Public opinion about cannabis has changed rapidly in the last several decades. In 1969, only 12% of the US population supported the legalization of marijuana. By 2019, that number rose to an impressive 67%.
States are starting to pass legislation that reflects this shift in public perception. As of July 2021, cannabis is legal for medicinal purposes in 37 U.S. states and legal for recreational use in 18 states (plus Washington D.C.).
For people who live in states where cannabis isn’t legal, new isomers of THC are popping up on that market that is extracted from hemp-derived CBD.
If you’ve heard about delta 8 THC and the newly discovered delta 10 THC, you might be wondering what the deal is. Let’s take a look at everything you need to know about these different isomers of THC.
What Is Delta 9?
You might be wondering why we would start with delta 9 THC here rather than go in numeric order. Well, the reason is that when you think about THC, there’s a good chance delta 9 is what you’re thinking of.
Delta 9 is the main psychoactive ingredient in cannabis, meaning it’s the cannabinoid that’s responsible for marijuana’s famous “high.” Though it’s just one of several hundreds of active compounds in cannabis, delta 9 THC (often referred to as simply “THC”) is the most prevalent compound in the plant.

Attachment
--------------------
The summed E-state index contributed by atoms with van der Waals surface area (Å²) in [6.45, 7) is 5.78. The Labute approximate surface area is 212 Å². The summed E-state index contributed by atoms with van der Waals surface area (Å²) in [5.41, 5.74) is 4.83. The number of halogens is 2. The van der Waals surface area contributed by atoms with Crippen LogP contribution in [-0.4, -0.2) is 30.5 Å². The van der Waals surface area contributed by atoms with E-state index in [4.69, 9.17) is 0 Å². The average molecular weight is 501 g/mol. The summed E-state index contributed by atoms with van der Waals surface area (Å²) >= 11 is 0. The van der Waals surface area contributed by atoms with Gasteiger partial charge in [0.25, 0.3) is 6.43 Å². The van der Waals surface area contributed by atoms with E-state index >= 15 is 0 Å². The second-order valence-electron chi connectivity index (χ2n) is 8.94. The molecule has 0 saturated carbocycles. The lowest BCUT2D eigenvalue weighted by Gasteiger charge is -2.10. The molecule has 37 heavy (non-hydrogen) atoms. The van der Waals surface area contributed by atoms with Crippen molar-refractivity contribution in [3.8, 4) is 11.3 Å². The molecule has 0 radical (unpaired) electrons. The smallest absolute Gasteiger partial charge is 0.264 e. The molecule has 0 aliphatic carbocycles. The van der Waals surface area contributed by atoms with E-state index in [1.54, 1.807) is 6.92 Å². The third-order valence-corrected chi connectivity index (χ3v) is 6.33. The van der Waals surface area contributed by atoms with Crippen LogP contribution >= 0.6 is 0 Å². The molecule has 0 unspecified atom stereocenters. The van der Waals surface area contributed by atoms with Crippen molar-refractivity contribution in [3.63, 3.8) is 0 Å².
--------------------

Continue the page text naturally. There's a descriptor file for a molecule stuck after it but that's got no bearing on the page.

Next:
Delta 9 works by binding with cannabinoid receptors in your body which exist throughout your nervous system and in your brain.
By stimulating the release of dopamine, a neurotransmitter in the brain, THC can create sensations of euphoria. Different people can have vastly different experiences using THC. Some common experiences include:
- Increased appetite
- Feelings of relaxation
- Altered perception of time
- Heightened sensory perception
Some people might experience some adverse effects when using THC. These include memory problems and anxiety.
In more than half of U.S. states, cannabis is approved for at least some medicinal uses. The list of states that are allowing the recreational use of cannabis seems to grow every year, though it is still considered a Schedule I substance at the federal level.
What Is Delta 8?
Delta 8 THC occurs naturally in cannabis plants just like the more well-known delta 9 THC. However, it isn’t a major cannabinoid-like delta 9, but rather a minor cannabinoid that only appears in very small amounts naturally.